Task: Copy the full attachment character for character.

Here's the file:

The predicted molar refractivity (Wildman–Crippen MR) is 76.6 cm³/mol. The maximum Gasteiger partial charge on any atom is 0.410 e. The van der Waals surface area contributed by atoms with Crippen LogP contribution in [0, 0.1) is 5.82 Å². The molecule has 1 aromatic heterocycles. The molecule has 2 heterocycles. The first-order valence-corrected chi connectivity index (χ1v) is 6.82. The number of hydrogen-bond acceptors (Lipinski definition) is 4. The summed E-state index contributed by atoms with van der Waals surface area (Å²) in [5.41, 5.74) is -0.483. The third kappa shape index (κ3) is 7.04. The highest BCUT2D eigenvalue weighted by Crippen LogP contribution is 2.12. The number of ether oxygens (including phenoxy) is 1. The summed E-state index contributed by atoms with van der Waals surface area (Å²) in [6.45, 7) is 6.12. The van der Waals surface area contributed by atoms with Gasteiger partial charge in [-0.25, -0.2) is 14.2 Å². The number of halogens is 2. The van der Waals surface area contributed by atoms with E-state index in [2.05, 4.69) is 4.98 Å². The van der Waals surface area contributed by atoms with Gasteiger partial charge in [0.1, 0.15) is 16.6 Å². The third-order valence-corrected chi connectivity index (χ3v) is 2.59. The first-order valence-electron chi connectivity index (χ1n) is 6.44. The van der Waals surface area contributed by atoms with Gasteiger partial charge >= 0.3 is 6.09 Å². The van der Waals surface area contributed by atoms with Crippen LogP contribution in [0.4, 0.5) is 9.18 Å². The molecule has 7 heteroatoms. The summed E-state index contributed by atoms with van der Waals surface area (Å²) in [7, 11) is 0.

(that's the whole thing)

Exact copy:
The predicted molar refractivity (Wildman–Crippen MR) is 76.6 cm³/mol. The maximum Gasteiger partial charge on any atom is 0.410 e. The van der Waals surface area contributed by atoms with Crippen LogP contribution in [0, 0.1) is 5.82 Å². The molecule has 1 aromatic heterocycles. The molecule has 2 heterocycles. The first-order valence-corrected chi connectivity index (χ1v) is 6.82. The number of hydrogen-bond acceptors (Lipinski definition) is 4. The summed E-state index contributed by atoms with van der Waals surface area (Å²) in [5.41, 5.74) is -0.483. The third kappa shape index (κ3) is 7.04. The highest BCUT2D eigenvalue weighted by Crippen LogP contribution is 2.12. The number of ether oxygens (including phenoxy) is 1. The summed E-state index contributed by atoms with van der Waals surface area (Å²) in [6.45, 7) is 6.12. The van der Waals surface area contributed by atoms with Gasteiger partial charge in [-0.25, -0.2) is 14.2 Å². The number of halogens is 2. The van der Waals surface area contributed by atoms with E-state index in [2.05, 4.69) is 4.98 Å². The van der Waals surface area contributed by atoms with Gasteiger partial charge in [0.1, 0.15) is 16.6 Å². The third-order valence-corrected chi connectivity index (χ3v) is 2.59. The first-order valence-electron chi connectivity index (χ1n) is 6.44. The van der Waals surface area contributed by atoms with Gasteiger partial charge >= 0.3 is 6.09 Å². The van der Waals surface area contributed by atoms with Crippen LogP contribution in [0.4, 0.5) is 9.18 Å². The molecule has 7 heteroatoms. The summed E-state index contributed by atoms with van der Waals surface area (Å²) in [7, 11) is 0.